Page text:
The Apple Support Communities has been swamped with complaints from users about the Digital Crown getting stuck. …
Apple has published a document “Get Help with the Digital Crown on your Apple Watch” following which you can solve the Digital Crown stickiness issues.
Apple’s advice for restoring your gunked-up Digital Crown is delightfully ironic: They want you to rinse it under running water.
Considering how the critics simultaneously lauded the Digital Crown and lamented Apple Watch’s lack of sufficient waterproofing, this quick fix represents something of a total turnaround in consumer expectation.
It’s also indicative of bigger problems in the design of Apple Watch itself. It’s been my contention from the start that the Digital Crown is little more than aesthetic accoutrement, an homage to the history of timekeeping where something a bit more modern would be a lot more useful and durable. The scroll and zoom functions that the thing performs can be equally achieved via a clickable touch panel, minus the seemingly commonplace potential for obstructive environmental buildup through regular use. A further benefit to such a touch-based solution would be inertial scrolling, perhaps with an edge-hold function to eliminate the need for multiple spins of the current hardware. In terms of device longevity, moving parts are the bane of mobile technology. And the more moving that those moving parts do, the more likely they are to break down.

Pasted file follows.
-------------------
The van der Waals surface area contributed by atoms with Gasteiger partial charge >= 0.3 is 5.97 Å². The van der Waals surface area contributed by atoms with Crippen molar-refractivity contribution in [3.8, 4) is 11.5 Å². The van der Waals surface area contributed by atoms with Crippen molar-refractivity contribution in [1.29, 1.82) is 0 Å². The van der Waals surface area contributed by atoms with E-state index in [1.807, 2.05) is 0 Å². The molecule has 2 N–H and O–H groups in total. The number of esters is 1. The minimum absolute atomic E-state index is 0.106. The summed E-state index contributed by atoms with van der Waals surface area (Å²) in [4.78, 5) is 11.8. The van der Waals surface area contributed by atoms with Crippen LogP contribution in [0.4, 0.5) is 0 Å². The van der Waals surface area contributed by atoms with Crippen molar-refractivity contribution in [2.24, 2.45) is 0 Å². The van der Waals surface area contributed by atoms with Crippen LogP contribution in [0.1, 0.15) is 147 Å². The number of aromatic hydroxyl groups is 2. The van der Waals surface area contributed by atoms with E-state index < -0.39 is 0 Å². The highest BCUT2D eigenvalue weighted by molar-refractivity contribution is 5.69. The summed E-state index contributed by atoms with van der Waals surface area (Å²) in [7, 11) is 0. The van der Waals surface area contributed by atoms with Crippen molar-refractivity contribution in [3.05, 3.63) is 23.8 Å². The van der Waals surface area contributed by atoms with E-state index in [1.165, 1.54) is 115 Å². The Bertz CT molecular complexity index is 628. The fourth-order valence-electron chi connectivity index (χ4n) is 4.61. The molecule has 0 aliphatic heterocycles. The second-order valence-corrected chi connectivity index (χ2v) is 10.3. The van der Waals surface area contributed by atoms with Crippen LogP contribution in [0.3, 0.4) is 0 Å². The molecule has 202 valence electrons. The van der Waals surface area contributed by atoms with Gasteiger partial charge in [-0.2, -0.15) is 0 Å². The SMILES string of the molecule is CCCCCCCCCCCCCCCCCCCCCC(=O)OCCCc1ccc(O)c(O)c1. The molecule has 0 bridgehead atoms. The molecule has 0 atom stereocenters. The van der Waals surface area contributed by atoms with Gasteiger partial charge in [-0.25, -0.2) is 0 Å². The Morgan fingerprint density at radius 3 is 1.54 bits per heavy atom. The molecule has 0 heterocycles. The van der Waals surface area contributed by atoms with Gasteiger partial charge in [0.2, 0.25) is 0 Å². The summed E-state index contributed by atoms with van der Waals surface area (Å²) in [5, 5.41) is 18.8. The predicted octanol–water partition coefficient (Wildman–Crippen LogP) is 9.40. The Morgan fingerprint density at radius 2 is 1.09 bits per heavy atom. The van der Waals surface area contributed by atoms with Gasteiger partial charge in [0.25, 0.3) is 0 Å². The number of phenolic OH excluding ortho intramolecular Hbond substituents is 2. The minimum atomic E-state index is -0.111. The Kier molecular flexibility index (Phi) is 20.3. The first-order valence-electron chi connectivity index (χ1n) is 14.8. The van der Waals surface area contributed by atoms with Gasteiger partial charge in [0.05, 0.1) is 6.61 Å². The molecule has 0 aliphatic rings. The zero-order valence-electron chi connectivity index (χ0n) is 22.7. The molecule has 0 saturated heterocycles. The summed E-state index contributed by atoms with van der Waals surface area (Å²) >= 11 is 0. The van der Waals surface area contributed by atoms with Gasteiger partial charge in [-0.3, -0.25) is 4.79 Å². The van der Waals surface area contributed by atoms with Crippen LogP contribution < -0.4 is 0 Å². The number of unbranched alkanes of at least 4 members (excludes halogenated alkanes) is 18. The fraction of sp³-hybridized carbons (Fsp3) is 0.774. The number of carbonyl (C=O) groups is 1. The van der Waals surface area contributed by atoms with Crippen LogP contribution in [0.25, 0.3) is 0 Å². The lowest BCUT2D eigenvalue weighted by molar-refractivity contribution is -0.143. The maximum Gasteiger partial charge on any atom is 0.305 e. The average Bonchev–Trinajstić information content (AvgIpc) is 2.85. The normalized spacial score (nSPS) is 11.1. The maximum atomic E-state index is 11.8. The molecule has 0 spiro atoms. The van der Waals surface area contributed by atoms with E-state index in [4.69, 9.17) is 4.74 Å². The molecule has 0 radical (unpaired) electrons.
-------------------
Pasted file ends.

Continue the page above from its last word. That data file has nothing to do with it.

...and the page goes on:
In a couple of years, Apple will understand that sales no longer need (and probably never needed) the skeuomorphic Digital Crown to entice traditionalists, at which time I expect the company’s assembly and bottom lines to both insist on its obsolescence.